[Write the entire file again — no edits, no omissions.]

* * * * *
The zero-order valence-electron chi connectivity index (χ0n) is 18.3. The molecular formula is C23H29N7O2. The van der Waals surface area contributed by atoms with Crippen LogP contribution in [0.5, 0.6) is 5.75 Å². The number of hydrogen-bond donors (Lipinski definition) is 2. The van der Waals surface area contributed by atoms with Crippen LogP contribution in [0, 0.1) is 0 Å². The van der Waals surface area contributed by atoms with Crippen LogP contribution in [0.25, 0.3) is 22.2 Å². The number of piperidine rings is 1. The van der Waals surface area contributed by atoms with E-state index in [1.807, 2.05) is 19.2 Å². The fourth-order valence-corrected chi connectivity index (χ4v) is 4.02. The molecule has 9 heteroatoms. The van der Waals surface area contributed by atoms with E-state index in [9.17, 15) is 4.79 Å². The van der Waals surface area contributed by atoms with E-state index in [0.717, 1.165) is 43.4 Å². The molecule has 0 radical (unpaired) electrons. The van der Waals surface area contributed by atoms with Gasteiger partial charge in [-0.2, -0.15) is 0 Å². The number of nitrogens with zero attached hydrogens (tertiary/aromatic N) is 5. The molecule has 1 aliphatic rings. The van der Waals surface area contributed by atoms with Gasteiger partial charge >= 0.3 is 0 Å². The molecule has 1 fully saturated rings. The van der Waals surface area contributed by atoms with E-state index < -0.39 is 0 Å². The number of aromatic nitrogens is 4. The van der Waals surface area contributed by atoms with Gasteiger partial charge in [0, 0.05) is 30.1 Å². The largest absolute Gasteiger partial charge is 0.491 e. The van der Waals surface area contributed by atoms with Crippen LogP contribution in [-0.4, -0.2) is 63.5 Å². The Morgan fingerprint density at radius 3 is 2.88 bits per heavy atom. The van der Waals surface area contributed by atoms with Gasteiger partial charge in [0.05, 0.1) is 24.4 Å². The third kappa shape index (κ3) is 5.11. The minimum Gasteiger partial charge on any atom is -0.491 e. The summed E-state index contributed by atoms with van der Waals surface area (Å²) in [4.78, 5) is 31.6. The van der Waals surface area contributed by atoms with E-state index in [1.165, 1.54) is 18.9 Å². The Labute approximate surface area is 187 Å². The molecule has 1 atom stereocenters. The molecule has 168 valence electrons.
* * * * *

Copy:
The zero-order valence-electron chi connectivity index (χ0n) is 18.3. The molecular formula is C23H29N7O2. The van der Waals surface area contributed by atoms with Crippen LogP contribution in [0.5, 0.6) is 5.75 Å². The number of hydrogen-bond donors (Lipinski definition) is 2. The van der Waals surface area contributed by atoms with Crippen LogP contribution in [0, 0.1) is 0 Å². The van der Waals surface area contributed by atoms with Crippen LogP contribution in [0.25, 0.3) is 22.2 Å². The number of piperidine rings is 1. The van der Waals surface area contributed by atoms with E-state index in [1.807, 2.05) is 19.2 Å². The fourth-order valence-corrected chi connectivity index (χ4v) is 4.02. The molecule has 9 heteroatoms. The van der Waals surface area contributed by atoms with E-state index in [9.17, 15) is 4.79 Å². The van der Waals surface area contributed by atoms with E-state index in [0.717, 1.165) is 43.4 Å². The molecule has 0 radical (unpaired) electrons. The van der Waals surface area contributed by atoms with Gasteiger partial charge in [-0.2, -0.15) is 0 Å². The number of nitrogens with zero attached hydrogens (tertiary/aromatic N) is 5. The molecule has 1 aliphatic rings. The van der Waals surface area contributed by atoms with Gasteiger partial charge >= 0.3 is 0 Å². The molecule has 1 fully saturated rings. The van der Waals surface area contributed by atoms with E-state index < -0.39 is 0 Å². The number of aromatic nitrogens is 4. The van der Waals surface area contributed by atoms with Gasteiger partial charge in [0, 0.05) is 30.1 Å². The largest absolute Gasteiger partial charge is 0.491 e. The van der Waals surface area contributed by atoms with Crippen LogP contribution in [-0.4, -0.2) is 63.5 Å². The Morgan fingerprint density at radius 3 is 2.88 bits per heavy atom. The van der Waals surface area contributed by atoms with Gasteiger partial charge in [0.05, 0.1) is 24.4 Å². The third kappa shape index (κ3) is 5.11. The minimum Gasteiger partial charge on any atom is -0.491 e. The summed E-state index contributed by atoms with van der Waals surface area (Å²) in [4.78, 5) is 31.6. The van der Waals surface area contributed by atoms with E-state index in [1.165, 1.54) is 18.9 Å². The Labute approximate surface area is 187 Å². The molecule has 1 atom stereocenters. The molecule has 168 valence electrons.